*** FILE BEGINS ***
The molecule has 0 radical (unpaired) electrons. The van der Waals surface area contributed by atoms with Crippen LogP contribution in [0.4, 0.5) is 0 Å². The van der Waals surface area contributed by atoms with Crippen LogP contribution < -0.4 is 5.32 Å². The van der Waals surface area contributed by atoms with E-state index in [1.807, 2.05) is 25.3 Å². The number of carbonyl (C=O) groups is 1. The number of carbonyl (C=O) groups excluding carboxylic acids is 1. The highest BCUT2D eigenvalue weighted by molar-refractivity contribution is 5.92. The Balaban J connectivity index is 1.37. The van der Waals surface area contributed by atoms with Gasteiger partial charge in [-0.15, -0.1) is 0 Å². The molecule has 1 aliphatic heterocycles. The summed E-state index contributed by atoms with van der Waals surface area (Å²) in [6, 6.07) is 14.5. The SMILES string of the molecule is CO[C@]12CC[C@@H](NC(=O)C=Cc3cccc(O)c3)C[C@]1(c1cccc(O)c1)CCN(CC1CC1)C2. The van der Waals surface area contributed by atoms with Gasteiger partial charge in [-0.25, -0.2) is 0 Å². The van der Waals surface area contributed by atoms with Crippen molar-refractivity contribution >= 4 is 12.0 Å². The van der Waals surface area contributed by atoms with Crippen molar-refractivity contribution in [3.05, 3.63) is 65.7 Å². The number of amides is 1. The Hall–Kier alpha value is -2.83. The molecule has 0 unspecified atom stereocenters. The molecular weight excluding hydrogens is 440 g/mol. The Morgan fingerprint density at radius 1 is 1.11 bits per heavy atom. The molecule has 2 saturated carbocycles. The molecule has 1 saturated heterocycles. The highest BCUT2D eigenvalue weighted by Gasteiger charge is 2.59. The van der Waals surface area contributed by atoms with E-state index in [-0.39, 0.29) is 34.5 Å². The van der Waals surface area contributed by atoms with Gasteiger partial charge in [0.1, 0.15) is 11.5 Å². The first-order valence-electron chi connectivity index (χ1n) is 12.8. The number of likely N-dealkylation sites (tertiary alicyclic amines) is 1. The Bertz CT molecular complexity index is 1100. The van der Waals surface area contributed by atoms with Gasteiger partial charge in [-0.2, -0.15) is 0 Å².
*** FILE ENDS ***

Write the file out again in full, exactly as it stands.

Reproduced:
The molecule has 0 radical (unpaired) electrons. The van der Waals surface area contributed by atoms with Crippen LogP contribution in [0.4, 0.5) is 0 Å². The van der Waals surface area contributed by atoms with Crippen LogP contribution < -0.4 is 5.32 Å². The van der Waals surface area contributed by atoms with E-state index in [1.807, 2.05) is 25.3 Å². The number of carbonyl (C=O) groups is 1. The number of carbonyl (C=O) groups excluding carboxylic acids is 1. The highest BCUT2D eigenvalue weighted by molar-refractivity contribution is 5.92. The Balaban J connectivity index is 1.37. The van der Waals surface area contributed by atoms with Gasteiger partial charge in [-0.15, -0.1) is 0 Å². The molecule has 1 aliphatic heterocycles. The summed E-state index contributed by atoms with van der Waals surface area (Å²) in [6, 6.07) is 14.5. The SMILES string of the molecule is CO[C@]12CC[C@@H](NC(=O)C=Cc3cccc(O)c3)C[C@]1(c1cccc(O)c1)CCN(CC1CC1)C2. The van der Waals surface area contributed by atoms with Gasteiger partial charge in [-0.25, -0.2) is 0 Å². The van der Waals surface area contributed by atoms with Crippen molar-refractivity contribution >= 4 is 12.0 Å². The van der Waals surface area contributed by atoms with Crippen molar-refractivity contribution in [3.05, 3.63) is 65.7 Å². The number of amides is 1. The Hall–Kier alpha value is -2.83. The molecule has 0 unspecified atom stereocenters. The molecular weight excluding hydrogens is 440 g/mol. The Morgan fingerprint density at radius 1 is 1.11 bits per heavy atom. The molecule has 2 saturated carbocycles. The molecule has 1 saturated heterocycles. The highest BCUT2D eigenvalue weighted by Gasteiger charge is 2.59. The van der Waals surface area contributed by atoms with E-state index in [-0.39, 0.29) is 34.5 Å². The van der Waals surface area contributed by atoms with Gasteiger partial charge in [0.1, 0.15) is 11.5 Å². The first-order valence-electron chi connectivity index (χ1n) is 12.8. The number of likely N-dealkylation sites (tertiary alicyclic amines) is 1. The Bertz CT molecular complexity index is 1100. The van der Waals surface area contributed by atoms with Gasteiger partial charge in [-0.2, -0.15) is 0 Å².